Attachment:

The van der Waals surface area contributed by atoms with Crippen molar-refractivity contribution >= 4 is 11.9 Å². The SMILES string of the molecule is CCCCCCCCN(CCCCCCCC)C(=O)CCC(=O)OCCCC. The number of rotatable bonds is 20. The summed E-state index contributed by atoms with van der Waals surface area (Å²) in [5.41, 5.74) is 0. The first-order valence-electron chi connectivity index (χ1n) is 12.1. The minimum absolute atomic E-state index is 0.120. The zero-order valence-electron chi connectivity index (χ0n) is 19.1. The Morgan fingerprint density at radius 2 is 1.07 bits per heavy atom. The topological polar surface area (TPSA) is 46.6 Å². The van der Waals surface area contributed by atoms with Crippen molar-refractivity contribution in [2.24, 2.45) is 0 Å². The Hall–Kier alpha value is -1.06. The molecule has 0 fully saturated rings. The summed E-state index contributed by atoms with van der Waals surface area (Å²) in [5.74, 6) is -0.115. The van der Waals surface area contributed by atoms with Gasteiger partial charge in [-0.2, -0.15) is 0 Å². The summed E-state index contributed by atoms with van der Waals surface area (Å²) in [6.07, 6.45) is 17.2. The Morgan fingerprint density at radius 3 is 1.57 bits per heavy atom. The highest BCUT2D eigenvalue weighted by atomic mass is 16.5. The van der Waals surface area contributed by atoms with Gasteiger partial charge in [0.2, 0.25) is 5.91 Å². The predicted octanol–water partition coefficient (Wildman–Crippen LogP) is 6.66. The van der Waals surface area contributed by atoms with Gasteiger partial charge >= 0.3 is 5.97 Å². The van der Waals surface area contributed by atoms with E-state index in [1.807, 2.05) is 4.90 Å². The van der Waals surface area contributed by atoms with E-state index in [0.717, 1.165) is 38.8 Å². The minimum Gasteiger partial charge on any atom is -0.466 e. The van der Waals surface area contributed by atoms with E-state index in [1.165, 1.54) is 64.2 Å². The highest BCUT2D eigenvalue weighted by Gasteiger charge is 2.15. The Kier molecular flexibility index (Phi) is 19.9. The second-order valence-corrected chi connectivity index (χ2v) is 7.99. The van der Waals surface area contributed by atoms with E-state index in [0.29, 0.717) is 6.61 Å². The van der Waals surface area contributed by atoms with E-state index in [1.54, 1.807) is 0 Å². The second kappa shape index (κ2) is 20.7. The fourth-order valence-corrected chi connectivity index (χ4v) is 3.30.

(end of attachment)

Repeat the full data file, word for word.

The van der Waals surface area contributed by atoms with Crippen molar-refractivity contribution >= 4 is 11.9 Å². The SMILES string of the molecule is CCCCCCCCN(CCCCCCCC)C(=O)CCC(=O)OCCCC. The number of rotatable bonds is 20. The summed E-state index contributed by atoms with van der Waals surface area (Å²) in [5.41, 5.74) is 0. The first-order valence-electron chi connectivity index (χ1n) is 12.1. The minimum absolute atomic E-state index is 0.120. The zero-order valence-electron chi connectivity index (χ0n) is 19.1. The Morgan fingerprint density at radius 2 is 1.07 bits per heavy atom. The topological polar surface area (TPSA) is 46.6 Å². The van der Waals surface area contributed by atoms with Crippen molar-refractivity contribution in [2.24, 2.45) is 0 Å². The Hall–Kier alpha value is -1.06. The molecule has 0 fully saturated rings. The summed E-state index contributed by atoms with van der Waals surface area (Å²) in [5.74, 6) is -0.115. The van der Waals surface area contributed by atoms with Gasteiger partial charge in [-0.2, -0.15) is 0 Å². The summed E-state index contributed by atoms with van der Waals surface area (Å²) in [6.07, 6.45) is 17.2. The Morgan fingerprint density at radius 3 is 1.57 bits per heavy atom. The highest BCUT2D eigenvalue weighted by atomic mass is 16.5. The van der Waals surface area contributed by atoms with Gasteiger partial charge in [0.2, 0.25) is 5.91 Å². The predicted octanol–water partition coefficient (Wildman–Crippen LogP) is 6.66. The van der Waals surface area contributed by atoms with Gasteiger partial charge >= 0.3 is 5.97 Å². The van der Waals surface area contributed by atoms with E-state index in [1.807, 2.05) is 4.90 Å². The van der Waals surface area contributed by atoms with E-state index in [0.717, 1.165) is 38.8 Å². The minimum Gasteiger partial charge on any atom is -0.466 e. The van der Waals surface area contributed by atoms with E-state index in [1.165, 1.54) is 64.2 Å². The highest BCUT2D eigenvalue weighted by Gasteiger charge is 2.15. The Kier molecular flexibility index (Phi) is 19.9. The second-order valence-corrected chi connectivity index (χ2v) is 7.99. The van der Waals surface area contributed by atoms with E-state index in [0.29, 0.717) is 6.61 Å². The van der Waals surface area contributed by atoms with E-state index in [1.54, 1.807) is 0 Å². The second kappa shape index (κ2) is 20.7. The fourth-order valence-corrected chi connectivity index (χ4v) is 3.30.